Georgia Shows Gender a Non-Factor Among Voters

Men are voting for Venus and women are voting for Mars

Voters cast their ballots. PAUL J. RICHARDS/AFP/Getty Images

Perhaps one of the most surprising results of Georgia’s congressional special election is how gender was a non-factor. Pre-election polls showed that men preferred the female candidate, Karen Handel of the Republican Party. Meanwhile, women flocked to Jon Ossoff, the male candidate. And it’s not a slight difference.

In a survey from Landmark Communications just a few days before the election, Karen Handel had a double-digit lead among men—54.3 to 43.8 percent. Jon Ossoff led among female voters by nearly the same margin—54.9 percent to 42.5 percent.

Landmark Communications poll. John Tures

Perhaps now would be a good time to point out that Handel is the first woman Georgia has elected to the House of Representatives. The Peach State has never picked a woman for the U.S. Senate or governorship either.

Critics who think that gender still factors into electoral outcomes will point to CNN exit polls from the 2016 election that show Donald Trump won the male vote and Hillary Clinton took the female vote. Both won their gender by double-digits.

However, when you’re talking about the first-ever female candidate on the general election ballot for a major political party, 54 percent is a small advantage. After all, African-American support for Democrats jumped seven points from 88 percent in 2004 to 95 percent when Barack Obama appeared on the ticket in 2008.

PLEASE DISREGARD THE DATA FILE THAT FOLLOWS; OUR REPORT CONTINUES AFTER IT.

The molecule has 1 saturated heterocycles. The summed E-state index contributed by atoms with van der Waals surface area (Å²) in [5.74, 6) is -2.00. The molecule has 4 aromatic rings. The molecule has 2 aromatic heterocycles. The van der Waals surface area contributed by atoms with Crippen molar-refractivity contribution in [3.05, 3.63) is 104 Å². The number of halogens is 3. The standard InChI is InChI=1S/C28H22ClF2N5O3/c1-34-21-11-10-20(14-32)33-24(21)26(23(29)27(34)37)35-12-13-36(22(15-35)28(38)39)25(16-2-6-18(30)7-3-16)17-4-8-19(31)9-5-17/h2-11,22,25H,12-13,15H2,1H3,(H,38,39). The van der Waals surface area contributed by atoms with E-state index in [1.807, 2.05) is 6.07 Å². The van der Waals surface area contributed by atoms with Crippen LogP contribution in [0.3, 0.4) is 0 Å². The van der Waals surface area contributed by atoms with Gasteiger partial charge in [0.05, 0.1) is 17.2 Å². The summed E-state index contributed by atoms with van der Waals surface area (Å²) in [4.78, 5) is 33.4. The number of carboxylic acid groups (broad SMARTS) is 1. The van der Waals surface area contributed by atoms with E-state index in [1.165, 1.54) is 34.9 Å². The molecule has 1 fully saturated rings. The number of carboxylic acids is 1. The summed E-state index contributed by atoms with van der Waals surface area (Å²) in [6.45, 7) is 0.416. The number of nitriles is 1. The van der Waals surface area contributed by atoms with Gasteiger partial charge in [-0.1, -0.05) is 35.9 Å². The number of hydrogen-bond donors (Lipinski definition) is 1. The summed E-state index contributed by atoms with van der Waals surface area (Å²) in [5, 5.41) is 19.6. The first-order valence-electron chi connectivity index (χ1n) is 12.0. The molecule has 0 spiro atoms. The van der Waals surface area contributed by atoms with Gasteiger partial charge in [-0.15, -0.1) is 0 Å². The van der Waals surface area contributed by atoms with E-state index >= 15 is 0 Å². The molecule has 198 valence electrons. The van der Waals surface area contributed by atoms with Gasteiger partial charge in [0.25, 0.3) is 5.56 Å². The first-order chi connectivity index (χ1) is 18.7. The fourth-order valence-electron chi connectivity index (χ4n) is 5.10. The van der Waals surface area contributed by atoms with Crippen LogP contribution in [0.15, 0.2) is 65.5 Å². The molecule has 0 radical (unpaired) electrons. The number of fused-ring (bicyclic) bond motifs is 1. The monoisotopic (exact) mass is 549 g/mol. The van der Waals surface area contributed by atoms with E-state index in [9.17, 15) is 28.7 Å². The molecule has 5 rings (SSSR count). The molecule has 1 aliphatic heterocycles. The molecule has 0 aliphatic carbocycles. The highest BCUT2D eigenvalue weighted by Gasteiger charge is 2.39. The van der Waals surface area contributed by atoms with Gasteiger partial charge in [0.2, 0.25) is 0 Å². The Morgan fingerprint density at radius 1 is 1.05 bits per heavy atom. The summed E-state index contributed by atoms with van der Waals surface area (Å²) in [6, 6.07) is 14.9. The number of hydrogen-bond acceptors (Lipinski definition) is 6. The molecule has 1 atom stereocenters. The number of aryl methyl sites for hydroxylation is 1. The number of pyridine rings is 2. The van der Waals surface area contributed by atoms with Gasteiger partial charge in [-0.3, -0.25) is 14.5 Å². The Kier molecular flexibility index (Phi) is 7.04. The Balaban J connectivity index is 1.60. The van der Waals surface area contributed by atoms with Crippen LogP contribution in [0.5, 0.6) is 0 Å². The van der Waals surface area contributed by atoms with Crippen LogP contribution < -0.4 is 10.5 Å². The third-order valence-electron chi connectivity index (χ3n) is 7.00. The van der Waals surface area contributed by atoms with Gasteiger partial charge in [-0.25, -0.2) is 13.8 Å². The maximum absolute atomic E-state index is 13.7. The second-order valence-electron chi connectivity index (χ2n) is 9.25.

CNN Exit Poll comparison. John Tures

In the 2012 CNN Exit Poll, 55 percent of women voted for Obama. In other words, female support for Democrats actually dropped a point when Hillary Clinton was on the ticket.

Since 1992, women have been winning offices and have held a record number of positions in the gubernatorial mansions, the U.S. Senate, the House of Representatives, statewide offices and state legislative posts. Perhaps women are starting to feel more comfortable picking a candidate based on ideological grounds and are disregarding gender altogether. Surely, a lot of sexist attitudes about female competence in politics have been proven wholly wrong.

“I think women are predisposed to see charitable purposes as a proper role of government, so it is not a surprise that they don’t gravitate to the Goldwater/Reagan GOP,” a Georgia state legislator told me on the eve of the Handel-Ossoff race. “Also, you see a gap between married and unmarried women. As marriage continues to decline, the proportion of left-leaning women increases.”

Another gap once occurred between African-American women, who are more likely to vote for the Democratic Party than white women. But that’s also changed in recent years. For example, when Sarah Palin was on the GOP ticket in 2008, white women were slightly less likely to vote her than the Bush-Cheney team four years earlier, according to the New York Times exit poll. The moral of the story is that a female candidate doesn’t necessarily bring in the female vote. It’s still about the candidate and issues.

New York Times exit polls comparison. John Tures

“I think the media’s assumptions about politics and gender/race are terrible,” another Georgia Republican added. “I think individuals are growing, through life experiences, away from the traditional demographics. I think women voting for Trump had nothing to do with their gender and more to do with their understanding of politics affecting their lives.”

John A. Tures is a professor of political science at LaGrange College in LaGrange, Ga. He can be reached at jtures@lagrange.edu. His Twitter account is JohnTures2.